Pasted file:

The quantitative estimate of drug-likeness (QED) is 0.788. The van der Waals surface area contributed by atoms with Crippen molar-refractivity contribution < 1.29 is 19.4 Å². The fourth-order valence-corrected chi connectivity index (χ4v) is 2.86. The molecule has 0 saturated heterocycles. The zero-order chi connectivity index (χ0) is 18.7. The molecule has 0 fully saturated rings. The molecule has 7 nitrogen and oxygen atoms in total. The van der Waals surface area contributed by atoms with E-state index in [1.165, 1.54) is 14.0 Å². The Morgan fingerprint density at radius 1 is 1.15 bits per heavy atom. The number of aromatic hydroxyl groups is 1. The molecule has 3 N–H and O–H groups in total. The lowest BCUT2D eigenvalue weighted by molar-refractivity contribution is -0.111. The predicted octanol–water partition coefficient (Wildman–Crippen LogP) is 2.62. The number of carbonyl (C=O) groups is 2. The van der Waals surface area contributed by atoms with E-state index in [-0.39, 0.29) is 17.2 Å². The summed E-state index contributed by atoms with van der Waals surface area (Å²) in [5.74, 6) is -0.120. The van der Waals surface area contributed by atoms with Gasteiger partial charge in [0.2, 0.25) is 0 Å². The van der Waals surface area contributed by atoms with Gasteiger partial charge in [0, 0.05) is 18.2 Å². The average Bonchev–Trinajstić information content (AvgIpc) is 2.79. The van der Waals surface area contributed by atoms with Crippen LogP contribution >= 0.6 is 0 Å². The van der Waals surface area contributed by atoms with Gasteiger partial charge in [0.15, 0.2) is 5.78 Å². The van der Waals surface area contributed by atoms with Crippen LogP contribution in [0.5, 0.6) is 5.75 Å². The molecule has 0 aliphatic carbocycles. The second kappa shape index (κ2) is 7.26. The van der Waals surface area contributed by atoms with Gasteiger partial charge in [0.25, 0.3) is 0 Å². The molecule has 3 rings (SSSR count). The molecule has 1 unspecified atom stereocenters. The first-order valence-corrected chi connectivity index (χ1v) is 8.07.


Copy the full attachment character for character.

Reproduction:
The quantitative estimate of drug-likeness (QED) is 0.788. The van der Waals surface area contributed by atoms with Crippen molar-refractivity contribution < 1.29 is 19.4 Å². The fourth-order valence-corrected chi connectivity index (χ4v) is 2.86. The molecule has 0 saturated heterocycles. The zero-order chi connectivity index (χ0) is 18.7. The molecule has 0 fully saturated rings. The molecule has 7 nitrogen and oxygen atoms in total. The van der Waals surface area contributed by atoms with E-state index in [1.165, 1.54) is 14.0 Å². The Morgan fingerprint density at radius 1 is 1.15 bits per heavy atom. The number of aromatic hydroxyl groups is 1. The molecule has 3 N–H and O–H groups in total. The lowest BCUT2D eigenvalue weighted by molar-refractivity contribution is -0.111. The predicted octanol–water partition coefficient (Wildman–Crippen LogP) is 2.62. The number of carbonyl (C=O) groups is 2. The van der Waals surface area contributed by atoms with E-state index in [-0.39, 0.29) is 17.2 Å². The summed E-state index contributed by atoms with van der Waals surface area (Å²) in [5.74, 6) is -0.120. The van der Waals surface area contributed by atoms with Gasteiger partial charge in [0.2, 0.25) is 0 Å². The van der Waals surface area contributed by atoms with Gasteiger partial charge in [0, 0.05) is 18.2 Å². The average Bonchev–Trinajstić information content (AvgIpc) is 2.79. The van der Waals surface area contributed by atoms with Crippen LogP contribution >= 0.6 is 0 Å². The van der Waals surface area contributed by atoms with Gasteiger partial charge in [0.15, 0.2) is 5.78 Å². The van der Waals surface area contributed by atoms with Crippen LogP contribution in [0.5, 0.6) is 5.75 Å². The molecule has 0 aliphatic carbocycles. The second kappa shape index (κ2) is 7.26. The van der Waals surface area contributed by atoms with Gasteiger partial charge in [0.25, 0.3) is 0 Å². The molecule has 3 rings (SSSR count). The molecule has 1 unspecified atom stereocenters. The first-order valence-corrected chi connectivity index (χ1v) is 8.07.